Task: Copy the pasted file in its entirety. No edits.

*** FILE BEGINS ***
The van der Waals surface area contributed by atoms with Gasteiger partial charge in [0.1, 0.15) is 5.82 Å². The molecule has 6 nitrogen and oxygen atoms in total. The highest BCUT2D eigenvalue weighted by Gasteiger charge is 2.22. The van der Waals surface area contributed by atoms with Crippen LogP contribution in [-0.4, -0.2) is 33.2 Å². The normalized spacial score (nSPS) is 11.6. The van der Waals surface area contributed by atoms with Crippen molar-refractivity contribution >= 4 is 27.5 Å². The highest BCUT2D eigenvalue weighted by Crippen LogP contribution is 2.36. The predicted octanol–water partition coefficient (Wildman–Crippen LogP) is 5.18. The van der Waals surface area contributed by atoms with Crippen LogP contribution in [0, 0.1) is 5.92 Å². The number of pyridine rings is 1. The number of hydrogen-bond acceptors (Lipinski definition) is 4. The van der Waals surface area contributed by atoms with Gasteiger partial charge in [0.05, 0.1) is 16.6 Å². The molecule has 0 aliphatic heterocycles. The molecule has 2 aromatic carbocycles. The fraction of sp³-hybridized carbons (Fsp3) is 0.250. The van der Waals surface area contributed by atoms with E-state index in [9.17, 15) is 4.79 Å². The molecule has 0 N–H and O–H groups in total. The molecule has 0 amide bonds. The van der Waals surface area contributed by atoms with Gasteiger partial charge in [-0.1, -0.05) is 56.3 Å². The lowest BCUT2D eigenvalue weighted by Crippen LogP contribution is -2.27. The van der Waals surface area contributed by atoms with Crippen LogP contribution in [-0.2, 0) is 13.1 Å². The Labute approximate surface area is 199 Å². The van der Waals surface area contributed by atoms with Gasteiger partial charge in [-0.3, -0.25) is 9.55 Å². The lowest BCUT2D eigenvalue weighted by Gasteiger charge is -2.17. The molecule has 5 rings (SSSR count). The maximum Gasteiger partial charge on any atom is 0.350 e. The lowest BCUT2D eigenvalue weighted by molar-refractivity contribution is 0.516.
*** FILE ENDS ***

The van der Waals surface area contributed by atoms with Gasteiger partial charge in [0.1, 0.15) is 5.82 Å². The molecule has 6 nitrogen and oxygen atoms in total. The highest BCUT2D eigenvalue weighted by Gasteiger charge is 2.22. The van der Waals surface area contributed by atoms with Crippen LogP contribution in [-0.4, -0.2) is 33.2 Å². The normalized spacial score (nSPS) is 11.6. The van der Waals surface area contributed by atoms with Crippen molar-refractivity contribution >= 4 is 27.5 Å². The highest BCUT2D eigenvalue weighted by Crippen LogP contribution is 2.36. The predicted octanol–water partition coefficient (Wildman–Crippen LogP) is 5.18. The van der Waals surface area contributed by atoms with Crippen LogP contribution in [0, 0.1) is 5.92 Å². The number of pyridine rings is 1. The number of hydrogen-bond acceptors (Lipinski definition) is 4. The van der Waals surface area contributed by atoms with Gasteiger partial charge in [0.05, 0.1) is 16.6 Å². The molecule has 0 aliphatic heterocycles. The molecule has 2 aromatic carbocycles. The fraction of sp³-hybridized carbons (Fsp3) is 0.250. The van der Waals surface area contributed by atoms with E-state index in [9.17, 15) is 4.79 Å². The molecule has 0 N–H and O–H groups in total. The molecule has 0 amide bonds. The van der Waals surface area contributed by atoms with Gasteiger partial charge in [-0.1, -0.05) is 56.3 Å². The lowest BCUT2D eigenvalue weighted by Crippen LogP contribution is -2.27. The van der Waals surface area contributed by atoms with Crippen LogP contribution in [-0.2, 0) is 13.1 Å². The Labute approximate surface area is 199 Å². The van der Waals surface area contributed by atoms with Gasteiger partial charge in [-0.3, -0.25) is 9.55 Å². The lowest BCUT2D eigenvalue weighted by Gasteiger charge is -2.17. The molecule has 5 rings (SSSR count). The maximum Gasteiger partial charge on any atom is 0.350 e. The lowest BCUT2D eigenvalue weighted by molar-refractivity contribution is 0.516.